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Heirs of Abadilla vs Galarosa The court ordered the re issuance of the land title which was burned, destroyed

or lost when the registry of deeds was gutted in fire on June 11, 1988.

Straight times inc. vs. CA and Penalosa

It is judicially settled that a trial court does not acquire jurisdiction over a petition for the issuance of a new owner's duplicate certificate of title, if the original is in fact not lost but is in the possession of an alleged buyer. Corollarily, such reconstituted certificate is itself void once the existence of the original is unquestionably demonstrated. Nonetheless, the nullity of the reconstituted certificate does not by itself settle the issue of ownership or title over the property; much less does it vest such title upon the holder of the original certificate. The issue of ownership must be litigated in appropriate proceedings. It cannot be determined in an action for the issuance of a new owner's duplicate certificate of title or in proceedings to annul such newly issued duplicate.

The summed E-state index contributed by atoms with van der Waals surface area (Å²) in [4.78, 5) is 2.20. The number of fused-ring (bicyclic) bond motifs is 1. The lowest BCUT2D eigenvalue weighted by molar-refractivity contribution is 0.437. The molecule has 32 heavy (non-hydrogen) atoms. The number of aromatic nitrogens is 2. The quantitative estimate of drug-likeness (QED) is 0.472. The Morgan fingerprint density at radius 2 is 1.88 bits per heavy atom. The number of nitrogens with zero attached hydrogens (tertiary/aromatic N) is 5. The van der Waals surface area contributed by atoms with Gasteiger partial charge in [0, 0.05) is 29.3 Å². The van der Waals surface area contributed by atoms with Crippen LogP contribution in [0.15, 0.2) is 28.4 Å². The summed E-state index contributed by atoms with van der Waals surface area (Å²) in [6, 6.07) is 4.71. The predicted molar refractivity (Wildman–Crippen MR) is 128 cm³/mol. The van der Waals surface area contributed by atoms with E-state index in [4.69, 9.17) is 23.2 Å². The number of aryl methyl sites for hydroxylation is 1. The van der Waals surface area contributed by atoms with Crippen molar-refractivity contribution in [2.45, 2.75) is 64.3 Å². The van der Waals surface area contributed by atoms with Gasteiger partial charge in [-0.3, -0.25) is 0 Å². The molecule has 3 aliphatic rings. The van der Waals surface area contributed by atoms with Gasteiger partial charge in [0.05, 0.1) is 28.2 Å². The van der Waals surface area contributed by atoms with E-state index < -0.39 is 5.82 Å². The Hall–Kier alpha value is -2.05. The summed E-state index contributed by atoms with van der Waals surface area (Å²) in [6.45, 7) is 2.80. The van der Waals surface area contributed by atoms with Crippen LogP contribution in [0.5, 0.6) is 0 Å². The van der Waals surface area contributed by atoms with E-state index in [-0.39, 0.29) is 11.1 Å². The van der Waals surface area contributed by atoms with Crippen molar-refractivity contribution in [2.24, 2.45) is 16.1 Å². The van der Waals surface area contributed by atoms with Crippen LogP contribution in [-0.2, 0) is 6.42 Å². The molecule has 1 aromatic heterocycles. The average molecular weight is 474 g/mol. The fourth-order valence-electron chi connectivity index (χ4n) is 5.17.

In the case of Strait Times, Inc. v. Court of Appeals, where this Court was faced with the same facts and issue, therein respondent Pealosa filed a petition for the issuance of a new owners duplicate certificate of title. He alleged therein that his copy was lost and was not pledged or otherwise delivered to any person or entity to guaranty any obligation or for any purpose. When the trial court issued a new owners duplicate title, therein petitioner Strait Times, Inc filed a petition to annul judgment based on extrinsic fraud and lack of jurisdiction. Strait Times, Inc. claimed that Pealosa misrepresented before the trial court that the said owners duplicate copy of the title was lost when in fact it was in the possession of the former pursuant to a contract of sale between Pealosa and a certain Conrado Callera. Callera later sold the lot represented by the alleged lost title to therein petitioner Strait Times, Inc.

Demetriou vs CA if an owners duplicate copy of a certificate of title has not been lost but is in fact in possession of another person, the reconstituted title is void and the court rendering the decision has not acquired jurisdiction. Consequently, the decision may be attacked any time.
The appellate court is certainly right in holding that the use of a false affidavit of loss does not constitute extrinsic fraud to warrant the invalidation of a final judgment. The use of the alleged false affidavit of loss by private respondent is similar to the use during trial or forged instruments or perjured testimony